A motion was proposed at Wednesday’s OUSU council to encourage students to consider the sourcing of clothing bought for college and university societies and teams.
The proposal asks all JCR Environment & Ethics officers to ensure that clothing bought as “stash” – hoodies for a specific event or team, for example – is ethically sourced and produced.
The motion is a response to the Buy Right campaign, which seeks to ensure that human rights are supported throughout universities’ supply chains by affiliation with the Workers’ Rights Consortium, an independent labour rights organisation.
Buy Right is part of the nationwide People and Planet student organisation, which campaigns for human rights.
Sean Robinson, who proposed the motion, explained his motivation: “This is to show the support of students, and to appeal to JCRs and colleges that ethical sourcing is possible.”
The proposal hoped “to mandate the OUSU Environment & Ethics committee to campaign for Oxford Limited to affiliate with the WRC”.
Oxford Limited, a subsidiary company of the University, controls the intellectual property rights of the words “Oxford University” when used on stash clothing. Currently no external body audits the factories in which Oxford University accredited clothing is made.
Daniel Lowe, who seconded the motion, said: “Oxford Limited currently has an ethical policy, that if followed, stands it in very good stead. Unfortunately, without external accreditation, only Oxford Limited can say whether or not the policy is being followed. External accreditation will provide sound peace of mind and negate the need for costly freelance investigations.”
Robinson added: “It is not the result of one evil factory [that human rights abuses might occur]. But there is no transparency in the system, and signing up to an independent body that can demand transparency will ensure human rights abuse free supply chains”, in any context. He also said that OUSU and Oxford Limited were working well together to ensure that ethical product sourcing remained on the agenda.
Oxford Limited managing director Chris Evans said: “We work very clearly to ensure all garments are ethically sound. We have no concern that any product carrying the Oxford University name is of low ethical standards.”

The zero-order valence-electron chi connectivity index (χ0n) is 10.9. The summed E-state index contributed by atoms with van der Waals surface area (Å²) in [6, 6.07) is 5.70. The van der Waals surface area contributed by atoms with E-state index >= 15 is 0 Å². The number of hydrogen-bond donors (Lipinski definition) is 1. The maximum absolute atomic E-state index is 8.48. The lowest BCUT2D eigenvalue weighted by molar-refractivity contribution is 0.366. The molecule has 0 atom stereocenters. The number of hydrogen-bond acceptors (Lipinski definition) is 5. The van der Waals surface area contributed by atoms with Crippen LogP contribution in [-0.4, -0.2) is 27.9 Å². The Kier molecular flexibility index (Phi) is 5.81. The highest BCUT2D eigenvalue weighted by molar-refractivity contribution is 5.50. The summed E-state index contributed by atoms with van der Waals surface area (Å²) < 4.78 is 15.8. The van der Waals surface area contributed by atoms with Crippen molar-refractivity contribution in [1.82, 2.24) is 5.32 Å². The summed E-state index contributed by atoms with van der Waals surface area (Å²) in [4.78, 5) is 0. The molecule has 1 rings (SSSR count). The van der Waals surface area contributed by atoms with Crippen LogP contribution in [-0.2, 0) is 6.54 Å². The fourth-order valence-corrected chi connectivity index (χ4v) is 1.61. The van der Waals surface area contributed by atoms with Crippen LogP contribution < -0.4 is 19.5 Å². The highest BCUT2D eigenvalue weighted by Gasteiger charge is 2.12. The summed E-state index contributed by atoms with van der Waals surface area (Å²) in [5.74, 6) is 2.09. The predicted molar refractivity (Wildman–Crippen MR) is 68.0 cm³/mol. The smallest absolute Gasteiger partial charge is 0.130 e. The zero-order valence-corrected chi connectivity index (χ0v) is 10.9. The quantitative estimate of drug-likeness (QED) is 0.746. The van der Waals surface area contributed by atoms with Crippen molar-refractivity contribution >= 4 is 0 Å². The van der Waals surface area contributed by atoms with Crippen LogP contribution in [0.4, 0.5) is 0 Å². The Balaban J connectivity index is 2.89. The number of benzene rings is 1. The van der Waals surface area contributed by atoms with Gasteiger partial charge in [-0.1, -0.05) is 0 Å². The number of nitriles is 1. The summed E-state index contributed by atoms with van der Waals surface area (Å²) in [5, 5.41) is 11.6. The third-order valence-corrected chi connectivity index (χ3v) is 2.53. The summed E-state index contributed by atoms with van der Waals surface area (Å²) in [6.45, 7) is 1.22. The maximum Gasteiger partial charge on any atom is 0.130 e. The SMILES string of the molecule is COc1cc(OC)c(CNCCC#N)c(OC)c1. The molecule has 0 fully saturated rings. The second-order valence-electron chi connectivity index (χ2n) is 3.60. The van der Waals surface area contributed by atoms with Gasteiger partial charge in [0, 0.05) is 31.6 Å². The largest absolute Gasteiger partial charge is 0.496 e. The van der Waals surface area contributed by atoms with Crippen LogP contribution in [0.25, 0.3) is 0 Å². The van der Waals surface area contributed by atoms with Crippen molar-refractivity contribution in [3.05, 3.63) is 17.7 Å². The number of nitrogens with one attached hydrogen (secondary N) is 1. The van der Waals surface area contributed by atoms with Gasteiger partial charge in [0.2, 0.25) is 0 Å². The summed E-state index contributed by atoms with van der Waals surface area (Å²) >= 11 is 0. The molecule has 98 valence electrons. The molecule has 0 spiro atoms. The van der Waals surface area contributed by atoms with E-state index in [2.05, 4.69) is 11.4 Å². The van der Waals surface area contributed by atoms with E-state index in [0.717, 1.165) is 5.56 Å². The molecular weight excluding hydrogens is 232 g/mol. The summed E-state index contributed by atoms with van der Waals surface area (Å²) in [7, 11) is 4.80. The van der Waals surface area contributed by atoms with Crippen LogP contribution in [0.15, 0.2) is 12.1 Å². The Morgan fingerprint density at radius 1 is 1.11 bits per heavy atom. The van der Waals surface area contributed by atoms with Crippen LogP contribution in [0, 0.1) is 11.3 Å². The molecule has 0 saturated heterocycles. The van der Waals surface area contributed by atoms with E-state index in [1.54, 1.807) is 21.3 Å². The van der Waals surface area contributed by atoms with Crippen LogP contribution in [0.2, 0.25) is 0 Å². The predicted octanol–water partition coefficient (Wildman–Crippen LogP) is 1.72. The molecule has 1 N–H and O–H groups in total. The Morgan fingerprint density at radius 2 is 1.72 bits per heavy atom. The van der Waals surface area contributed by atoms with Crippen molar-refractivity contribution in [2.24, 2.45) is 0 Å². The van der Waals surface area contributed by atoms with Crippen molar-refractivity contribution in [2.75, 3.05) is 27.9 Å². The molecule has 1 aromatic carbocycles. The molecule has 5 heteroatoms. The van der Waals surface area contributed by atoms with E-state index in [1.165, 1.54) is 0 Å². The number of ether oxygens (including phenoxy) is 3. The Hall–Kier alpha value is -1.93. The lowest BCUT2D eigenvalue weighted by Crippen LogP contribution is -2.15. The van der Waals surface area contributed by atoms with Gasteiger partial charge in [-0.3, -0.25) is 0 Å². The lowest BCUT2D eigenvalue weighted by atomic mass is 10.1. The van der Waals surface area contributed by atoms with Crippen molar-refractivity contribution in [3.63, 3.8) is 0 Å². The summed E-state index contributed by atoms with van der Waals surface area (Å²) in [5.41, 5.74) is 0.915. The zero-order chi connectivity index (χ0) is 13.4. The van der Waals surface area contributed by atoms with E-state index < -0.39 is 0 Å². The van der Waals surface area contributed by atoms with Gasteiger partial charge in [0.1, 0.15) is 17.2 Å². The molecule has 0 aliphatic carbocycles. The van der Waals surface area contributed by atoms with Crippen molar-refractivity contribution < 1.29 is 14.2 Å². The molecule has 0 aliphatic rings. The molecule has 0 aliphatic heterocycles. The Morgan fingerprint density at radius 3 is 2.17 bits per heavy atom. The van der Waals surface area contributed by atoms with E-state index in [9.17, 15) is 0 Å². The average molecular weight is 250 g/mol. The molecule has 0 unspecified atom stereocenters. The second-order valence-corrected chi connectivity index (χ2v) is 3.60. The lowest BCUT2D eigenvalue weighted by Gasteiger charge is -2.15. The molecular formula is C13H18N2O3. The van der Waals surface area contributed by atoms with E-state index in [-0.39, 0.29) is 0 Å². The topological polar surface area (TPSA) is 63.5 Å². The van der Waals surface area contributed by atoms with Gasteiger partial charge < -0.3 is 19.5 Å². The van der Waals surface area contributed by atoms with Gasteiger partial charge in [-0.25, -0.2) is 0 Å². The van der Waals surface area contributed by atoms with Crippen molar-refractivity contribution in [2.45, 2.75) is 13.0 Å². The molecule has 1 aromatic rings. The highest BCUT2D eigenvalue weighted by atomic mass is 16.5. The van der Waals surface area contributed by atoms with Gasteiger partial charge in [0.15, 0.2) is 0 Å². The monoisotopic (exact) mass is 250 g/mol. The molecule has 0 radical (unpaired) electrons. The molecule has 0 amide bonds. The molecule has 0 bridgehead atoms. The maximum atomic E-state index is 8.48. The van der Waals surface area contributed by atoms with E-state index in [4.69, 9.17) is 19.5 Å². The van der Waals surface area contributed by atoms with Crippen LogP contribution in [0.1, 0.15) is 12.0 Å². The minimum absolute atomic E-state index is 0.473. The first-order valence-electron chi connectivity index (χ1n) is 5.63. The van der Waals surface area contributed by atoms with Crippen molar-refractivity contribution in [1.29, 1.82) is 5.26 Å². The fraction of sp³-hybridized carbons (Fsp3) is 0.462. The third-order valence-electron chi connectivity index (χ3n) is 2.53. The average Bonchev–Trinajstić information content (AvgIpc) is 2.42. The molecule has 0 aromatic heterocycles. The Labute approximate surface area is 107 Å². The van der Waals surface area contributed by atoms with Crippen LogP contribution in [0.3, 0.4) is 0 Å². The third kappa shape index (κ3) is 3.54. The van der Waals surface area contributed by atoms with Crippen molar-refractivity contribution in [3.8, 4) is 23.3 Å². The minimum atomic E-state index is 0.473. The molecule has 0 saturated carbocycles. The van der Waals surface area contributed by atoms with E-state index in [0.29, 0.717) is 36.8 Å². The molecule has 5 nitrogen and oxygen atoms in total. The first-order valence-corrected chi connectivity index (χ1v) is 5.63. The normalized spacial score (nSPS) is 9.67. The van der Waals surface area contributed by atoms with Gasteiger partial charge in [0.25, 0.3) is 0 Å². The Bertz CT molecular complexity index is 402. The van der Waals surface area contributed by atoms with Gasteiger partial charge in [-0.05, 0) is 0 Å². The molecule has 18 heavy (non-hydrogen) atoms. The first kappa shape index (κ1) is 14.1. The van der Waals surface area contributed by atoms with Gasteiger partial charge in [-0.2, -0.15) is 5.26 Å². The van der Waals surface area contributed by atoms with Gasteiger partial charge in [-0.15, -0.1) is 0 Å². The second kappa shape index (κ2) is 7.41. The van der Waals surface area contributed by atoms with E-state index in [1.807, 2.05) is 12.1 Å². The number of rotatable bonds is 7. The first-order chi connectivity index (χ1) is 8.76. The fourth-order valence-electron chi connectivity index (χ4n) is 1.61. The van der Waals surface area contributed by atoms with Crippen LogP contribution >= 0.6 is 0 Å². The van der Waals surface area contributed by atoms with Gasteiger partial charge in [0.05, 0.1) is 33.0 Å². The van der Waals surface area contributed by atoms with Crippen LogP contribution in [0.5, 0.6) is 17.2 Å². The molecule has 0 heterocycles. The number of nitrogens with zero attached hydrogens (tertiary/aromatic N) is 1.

He acknowledged the higher cost of the organic and Fairtrade options that Oxford Limited offer for stash purchases: “We can influence, but not direct” the decisions of teams and societies. He estimated the premium for goods bearing these quality markers at ten percent, adding that it was a case of “educating the consumer” about the reasons for the extra cost.
Last year, 12 clubs and socities pledged to source their stash without using sweatshop-manufactured garments as part of OUSU E & E committee campaigning.
Corpus Christi Drama Society, Owlets, was one of the societies that signed the pledge. Society President Jacob Diggle said they had been able to maintain their promise: “The Fairtrade stash was about ten percent more expensive, but is actually better quality than the non-Fairtrade stuff.”
Lowe commented on OUSU’s position: “Both OUSU and RAG have a Fairtrade stash policy. This policy, in line with guidance from the Fairtrade Foundation is to, where possible, use Fairtrade products. Where a Fairtrade product is not available (through item specification, colour, design issues) then a non-Fairtrade product may be used instead.”
Robinson acknowledged that some team and society captains might not be willing to pay the premium for ethically produced goods, but that this was an issue “with all environmental concerns”. He said the motion would work to equip E & E reps with the “resources” to ensure all stash is sweatshop free: “It is a nudge in the right direction.”